Will Moriarty: IB Scholar By Day, Aquatic Athlete By Night


Cate Shaughnessy

Senior Leader: Will Moriarty is excited to lead the Water Warriors for his final season.

One of the greatest joys of arriving home from school is relaxing, grabbing a snack, or hanging out with friends before embarking on arduous work. For senior and student-athlete Will Moriarty, this is a delicacy he rarely indulges in. The NAHS swim team, which Moriarty has been on since his freshman year, practices in the evening at Chastain Park, making it a challenge for him to plan compared to others who practice immediately after school. This time management skill has proven beneficial to him, even though it, most of the time, seems impossible.

Upon returning home, Moriarty begins to chip away at the mountain of homework he has each night, complimentary of the International Baccalaureate program offered to juniors and seniors. With three or four IB classes per day, work adds up rapidly, making it easy to get behind in a class or two. Knowing he only has about two hours before getting ready for practice, Moriarty feels the pressure to complete everything then and there. “My workload seems never ending sometimes,” he said. “Nevertheless, I’ve learned I should finish my tasks before practice while still having the motivation and energy.”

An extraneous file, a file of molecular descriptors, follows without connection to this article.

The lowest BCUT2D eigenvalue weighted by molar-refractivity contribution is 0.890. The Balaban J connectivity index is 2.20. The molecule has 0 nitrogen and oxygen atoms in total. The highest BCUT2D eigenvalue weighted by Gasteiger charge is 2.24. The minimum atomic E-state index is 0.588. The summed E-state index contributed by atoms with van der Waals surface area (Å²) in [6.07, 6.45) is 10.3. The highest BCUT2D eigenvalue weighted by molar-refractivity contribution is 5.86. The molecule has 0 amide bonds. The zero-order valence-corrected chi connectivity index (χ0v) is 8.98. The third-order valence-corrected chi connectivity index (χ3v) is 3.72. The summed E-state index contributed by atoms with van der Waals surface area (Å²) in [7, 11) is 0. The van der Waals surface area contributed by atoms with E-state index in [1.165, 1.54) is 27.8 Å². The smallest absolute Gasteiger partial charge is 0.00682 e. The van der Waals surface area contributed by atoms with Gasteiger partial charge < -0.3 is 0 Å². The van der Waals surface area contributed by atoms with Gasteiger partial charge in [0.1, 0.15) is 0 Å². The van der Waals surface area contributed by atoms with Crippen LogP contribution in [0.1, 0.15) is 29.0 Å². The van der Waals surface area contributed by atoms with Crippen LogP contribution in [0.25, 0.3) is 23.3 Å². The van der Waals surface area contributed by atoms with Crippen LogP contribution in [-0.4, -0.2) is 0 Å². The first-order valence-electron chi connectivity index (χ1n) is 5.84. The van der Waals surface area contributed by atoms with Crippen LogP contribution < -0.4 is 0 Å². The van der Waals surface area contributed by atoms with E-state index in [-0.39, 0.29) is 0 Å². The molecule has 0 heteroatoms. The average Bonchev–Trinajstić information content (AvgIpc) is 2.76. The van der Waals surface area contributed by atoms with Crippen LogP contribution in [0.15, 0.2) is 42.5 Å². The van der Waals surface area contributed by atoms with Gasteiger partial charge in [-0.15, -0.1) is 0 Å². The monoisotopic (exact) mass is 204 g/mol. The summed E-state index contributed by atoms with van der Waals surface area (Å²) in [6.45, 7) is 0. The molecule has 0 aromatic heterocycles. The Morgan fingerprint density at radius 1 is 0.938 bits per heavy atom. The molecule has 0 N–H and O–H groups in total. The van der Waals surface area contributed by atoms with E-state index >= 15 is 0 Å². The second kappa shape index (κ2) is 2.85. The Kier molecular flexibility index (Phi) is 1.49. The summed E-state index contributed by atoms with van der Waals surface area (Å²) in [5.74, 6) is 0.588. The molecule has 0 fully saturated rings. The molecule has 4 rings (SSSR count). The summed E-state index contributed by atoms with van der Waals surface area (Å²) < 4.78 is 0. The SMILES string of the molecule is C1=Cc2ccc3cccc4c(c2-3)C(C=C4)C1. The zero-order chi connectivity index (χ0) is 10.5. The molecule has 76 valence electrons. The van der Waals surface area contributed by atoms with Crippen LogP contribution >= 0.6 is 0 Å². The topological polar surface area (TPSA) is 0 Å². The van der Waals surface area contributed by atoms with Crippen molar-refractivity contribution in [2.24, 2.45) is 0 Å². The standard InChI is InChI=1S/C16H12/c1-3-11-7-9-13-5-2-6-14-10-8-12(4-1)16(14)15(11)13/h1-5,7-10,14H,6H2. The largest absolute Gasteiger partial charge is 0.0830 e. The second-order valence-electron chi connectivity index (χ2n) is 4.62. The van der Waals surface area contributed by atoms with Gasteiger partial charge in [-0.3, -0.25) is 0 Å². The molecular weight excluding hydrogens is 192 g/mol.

On the sports front, Moriarty is an eleven-year swimmer and has made it to the state championships in his four years on the team. His signature event, the 100-yard butterfly, is dreaded by many and requires intense training and technique work. Practice lasts an hour and a half from Monday through Thursday, and depending on the amount of work put in; it can be extremely draining. “I think my work ethic in school reflects how I perform in the pool,” he said. “Every night, I give it my all, and I never get tired of that feeling.”

The art of time management is challenging to master and even harder to maintain. The IB program, known for its rigor in preparation for college, has been a focus of Moriarty’s life since his junior year. Now that he is a senior, he knows that his hard work is necessary- grades, standardized tests, and athletics- will shape his post-high school life from this point forward. “Now that I’m a senior, it’s my responsibility to set an example for the rest of the team,” he said. “Knowing how to deal with pressure from school and sports allows me to see where I need to improve, and I can pass that advice on to others.”

With his final season underway, Moriarty has already shown his dedication to the sport by qualifying for state in the 100-yard butterfly at the season’s first meet. Fans and his fellow teammates can feel his motivating presence on the team. This year, stakes are raised, and Moriarty’s chances of success are higher than ever.